Military Memorials

Mr HAWKE (Mitchell) (10.27 a.m.)—I rise to support the Military Memorials of National Significance Bill 2008 and the amendment from the member for Mackellar. In doing so let me first pay tribute to all of those who have served in our armed forces—the returned service men and women—and all those who have had the unfortunate distinction of being prisoners of war.

If you go to many of our country towns and the town centres of our suburbs and metropolitan areas, you will find memorials to our brave soldiers who went to war. These memorials were generally funded by the people within those communities as a personal tribute to their soldiers. Indeed, they stand as a tribute to the true self-reliant spirit of this country in looking after each other and recognising those who did so much in our name.

It is a wonderful thing to think that each of these communities voluntarily got together to fund memorials to their soldiers. The rolls of honour will stand at the heart of our communities for evermore. In supporting this legislation I think it is important to recognise that, while there are memorials of national significance, every war memorial is indeed a memorial of national significance.

This bill will provide a mechanism to honour the government’s election commitment to declare the Australian Ex-Prisoners of War Memorial in Ballarat to be a national memorial. It has been said this bill has come about from a mistake and a hasty promise, but it is a mistake and a hasty promise that I am happy to support and to embrace as my own.

I note that national memorials are already recognised under the National Memorials Ordinance 1928 and are restricted to memorials within the Australian Capital Territory. This bill will recognise the national significance of the Australian Ex-Prisoners of War Memorial in Ballarat and will enable, in the future, other memorials that meet specific criteria to be recognised as a military memorial of national significance. And who indeed could argue with that?

The Australian Ex-Prisoners of War Memorial located in the Ballarat Botanical Gardens records the names of more than 35,000 Australian POWs—8,600 died or were killed when they were prisoners of war and more than 4,000 have no known grave. The lists of names on the memorial are arranged in alphabetical order, grouped by conflict, commencing with the Boer War and going through to the Korean War, etched into the 130-metre black granite wall. Across Australia there has not been any recognition of the pain and suffering endured by prisoners of war in the service of our nation. The motto of these brave prisoners was, ‘When you go home, tell them of us and say that we gave our tomorrow for your today.’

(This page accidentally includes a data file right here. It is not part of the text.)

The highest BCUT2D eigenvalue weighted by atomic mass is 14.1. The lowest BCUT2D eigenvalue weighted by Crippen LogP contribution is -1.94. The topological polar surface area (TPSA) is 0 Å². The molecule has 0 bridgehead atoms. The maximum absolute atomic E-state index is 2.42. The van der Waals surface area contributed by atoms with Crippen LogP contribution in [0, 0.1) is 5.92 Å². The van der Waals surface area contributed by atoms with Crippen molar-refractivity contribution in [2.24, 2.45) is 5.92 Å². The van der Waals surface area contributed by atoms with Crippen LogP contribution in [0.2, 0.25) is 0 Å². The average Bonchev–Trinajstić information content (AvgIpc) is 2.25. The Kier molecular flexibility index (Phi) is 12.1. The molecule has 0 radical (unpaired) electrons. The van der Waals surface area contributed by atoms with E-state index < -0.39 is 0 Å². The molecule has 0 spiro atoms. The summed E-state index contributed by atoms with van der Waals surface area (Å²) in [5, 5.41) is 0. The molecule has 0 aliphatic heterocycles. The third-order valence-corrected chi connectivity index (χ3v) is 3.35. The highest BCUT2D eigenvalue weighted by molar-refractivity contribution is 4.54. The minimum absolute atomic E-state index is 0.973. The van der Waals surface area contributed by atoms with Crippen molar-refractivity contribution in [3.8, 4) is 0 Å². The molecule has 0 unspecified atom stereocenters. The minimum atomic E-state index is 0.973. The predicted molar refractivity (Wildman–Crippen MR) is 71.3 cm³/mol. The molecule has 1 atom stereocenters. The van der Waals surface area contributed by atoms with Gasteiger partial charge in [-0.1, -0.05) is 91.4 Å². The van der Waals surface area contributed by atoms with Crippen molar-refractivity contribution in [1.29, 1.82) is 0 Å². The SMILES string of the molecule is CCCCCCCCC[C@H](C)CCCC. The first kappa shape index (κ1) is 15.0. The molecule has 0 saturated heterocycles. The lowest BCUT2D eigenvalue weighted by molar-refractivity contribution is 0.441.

This legislation is a good development for so many of the memorials in our country that deserve the recognition and tribute of our federal government as part of its ongoing commitment to the defence of our nation and the memory of those who served.

I had great pride serving in the Australian Army Reserve in one of my local community’s regiments, the 1st/15th Royal New South Wales Lancers. Indeed, it was some of the former exuberant members of my regiment who jumped their ships to participate in the Boer War. In 1899, before our nation had federated, a squadron of the regiment, which had been training in England, became the first colonial troops to arrive in South Africa for active service against the Boers in the South African War. They jumped their ships to be there—part of that great Australian spirit of having a go and wanting to be involved in the world and its events. I pay tribute to them. With 21 battle honours, the 1st/15th Royal New South Wales Lancers is one of the most highly decorated units in the Australian Army. It was an immense privilege to serve with the fine men and women who make up the regiment today.

This bill specifically will deliver on the promise in relation to Ballarat and other military memorials of national significance, creating a new category. It will bring greater status. It is of more concern, however, that there is an issue with the ongoing Commonwealth funding for memorials. There are many other places in our country that deserve federal government recognition and assistance and I have no concerns in supporting the legislation and its implications.

The importance that war memorials hold in serving as visual reminders of the sacrifice of the brave men and women who served our country was impressed upon me when I trekked the Kokoda Trail back in 2003. So many of our young Australians trek Kokoda today. They attend memorials at Isurava or the dawn service at Gallipoli, where so many of their young counterparts fought many years ago. They attend to pay tribute; they attend to remember. When you go today you see the rusty weapons in the jungle at Kokoda and the depressions where pits were dug by Australian soldiers. You see why the Aussie soldier earned the title ‘digger’. You actually can see, amongst the massive mountains and the valleys, the site of fierce fighting that saved our nation. It is very moving. I was deeply moved and humbled by the experience and the importance of the Kokoda campaign in the history of our country.